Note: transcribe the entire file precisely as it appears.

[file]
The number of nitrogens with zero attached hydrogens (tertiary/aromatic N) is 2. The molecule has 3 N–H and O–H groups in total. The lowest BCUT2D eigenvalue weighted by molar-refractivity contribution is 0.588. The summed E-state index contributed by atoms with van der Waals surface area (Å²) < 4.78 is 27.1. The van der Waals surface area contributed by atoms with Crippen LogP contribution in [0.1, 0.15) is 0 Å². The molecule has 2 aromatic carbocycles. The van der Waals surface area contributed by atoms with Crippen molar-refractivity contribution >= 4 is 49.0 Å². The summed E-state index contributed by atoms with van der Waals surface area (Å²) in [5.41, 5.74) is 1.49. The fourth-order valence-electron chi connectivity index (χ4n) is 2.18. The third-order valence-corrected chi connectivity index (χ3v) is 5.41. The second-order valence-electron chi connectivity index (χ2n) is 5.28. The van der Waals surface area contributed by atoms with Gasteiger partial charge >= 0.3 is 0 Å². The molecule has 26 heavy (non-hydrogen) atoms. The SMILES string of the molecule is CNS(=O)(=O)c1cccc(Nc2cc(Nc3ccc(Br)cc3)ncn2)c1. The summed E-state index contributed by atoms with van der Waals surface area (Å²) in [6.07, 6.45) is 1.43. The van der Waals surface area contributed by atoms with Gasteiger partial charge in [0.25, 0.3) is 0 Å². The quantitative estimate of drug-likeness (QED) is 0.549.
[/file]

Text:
The number of nitrogens with zero attached hydrogens (tertiary/aromatic N) is 2. The molecule has 3 N–H and O–H groups in total. The lowest BCUT2D eigenvalue weighted by molar-refractivity contribution is 0.588. The summed E-state index contributed by atoms with van der Waals surface area (Å²) < 4.78 is 27.1. The van der Waals surface area contributed by atoms with Crippen LogP contribution in [0.1, 0.15) is 0 Å². The molecule has 2 aromatic carbocycles. The van der Waals surface area contributed by atoms with Crippen molar-refractivity contribution >= 4 is 49.0 Å². The summed E-state index contributed by atoms with van der Waals surface area (Å²) in [5.41, 5.74) is 1.49. The fourth-order valence-electron chi connectivity index (χ4n) is 2.18. The third-order valence-corrected chi connectivity index (χ3v) is 5.41. The second-order valence-electron chi connectivity index (χ2n) is 5.28. The van der Waals surface area contributed by atoms with Gasteiger partial charge >= 0.3 is 0 Å². The molecule has 26 heavy (non-hydrogen) atoms. The SMILES string of the molecule is CNS(=O)(=O)c1cccc(Nc2cc(Nc3ccc(Br)cc3)ncn2)c1. The summed E-state index contributed by atoms with van der Waals surface area (Å²) in [6.07, 6.45) is 1.43. The van der Waals surface area contributed by atoms with Gasteiger partial charge in [0.25, 0.3) is 0 Å². The quantitative estimate of drug-likeness (QED) is 0.549.